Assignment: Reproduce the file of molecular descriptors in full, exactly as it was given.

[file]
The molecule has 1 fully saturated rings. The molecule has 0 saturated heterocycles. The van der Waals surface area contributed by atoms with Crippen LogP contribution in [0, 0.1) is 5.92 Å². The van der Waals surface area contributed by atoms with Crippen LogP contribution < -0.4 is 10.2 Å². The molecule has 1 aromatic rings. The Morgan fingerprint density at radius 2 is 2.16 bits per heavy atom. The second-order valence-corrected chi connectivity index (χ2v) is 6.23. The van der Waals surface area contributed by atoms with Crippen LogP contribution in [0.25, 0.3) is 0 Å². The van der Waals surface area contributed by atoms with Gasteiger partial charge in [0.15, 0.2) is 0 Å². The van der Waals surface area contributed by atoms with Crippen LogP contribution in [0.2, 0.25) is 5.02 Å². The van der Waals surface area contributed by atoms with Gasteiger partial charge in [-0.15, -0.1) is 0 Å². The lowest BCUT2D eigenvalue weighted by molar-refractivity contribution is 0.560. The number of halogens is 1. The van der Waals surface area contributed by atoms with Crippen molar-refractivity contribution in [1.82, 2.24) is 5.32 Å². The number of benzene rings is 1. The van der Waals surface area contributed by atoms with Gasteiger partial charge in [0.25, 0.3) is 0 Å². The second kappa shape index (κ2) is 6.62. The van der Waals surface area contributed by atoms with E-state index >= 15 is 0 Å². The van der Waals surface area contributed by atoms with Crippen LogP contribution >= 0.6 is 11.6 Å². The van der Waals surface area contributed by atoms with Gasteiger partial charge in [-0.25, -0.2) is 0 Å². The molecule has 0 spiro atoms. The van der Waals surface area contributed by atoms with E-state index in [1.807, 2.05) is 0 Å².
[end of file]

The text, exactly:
The molecule has 1 fully saturated rings. The molecule has 0 saturated heterocycles. The van der Waals surface area contributed by atoms with Crippen LogP contribution in [0, 0.1) is 5.92 Å². The van der Waals surface area contributed by atoms with Crippen LogP contribution < -0.4 is 10.2 Å². The molecule has 1 aromatic rings. The Morgan fingerprint density at radius 2 is 2.16 bits per heavy atom. The second-order valence-corrected chi connectivity index (χ2v) is 6.23. The van der Waals surface area contributed by atoms with Crippen LogP contribution in [0.25, 0.3) is 0 Å². The van der Waals surface area contributed by atoms with Gasteiger partial charge in [0.15, 0.2) is 0 Å². The van der Waals surface area contributed by atoms with Crippen LogP contribution in [0.2, 0.25) is 5.02 Å². The van der Waals surface area contributed by atoms with Gasteiger partial charge in [-0.15, -0.1) is 0 Å². The lowest BCUT2D eigenvalue weighted by molar-refractivity contribution is 0.560. The number of halogens is 1. The van der Waals surface area contributed by atoms with Crippen molar-refractivity contribution in [1.82, 2.24) is 5.32 Å². The number of benzene rings is 1. The van der Waals surface area contributed by atoms with Gasteiger partial charge in [0.25, 0.3) is 0 Å². The second kappa shape index (κ2) is 6.62. The van der Waals surface area contributed by atoms with E-state index >= 15 is 0 Å². The van der Waals surface area contributed by atoms with Crippen LogP contribution >= 0.6 is 11.6 Å². The van der Waals surface area contributed by atoms with Gasteiger partial charge in [-0.25, -0.2) is 0 Å². The molecule has 0 spiro atoms. The van der Waals surface area contributed by atoms with E-state index in [1.807, 2.05) is 0 Å².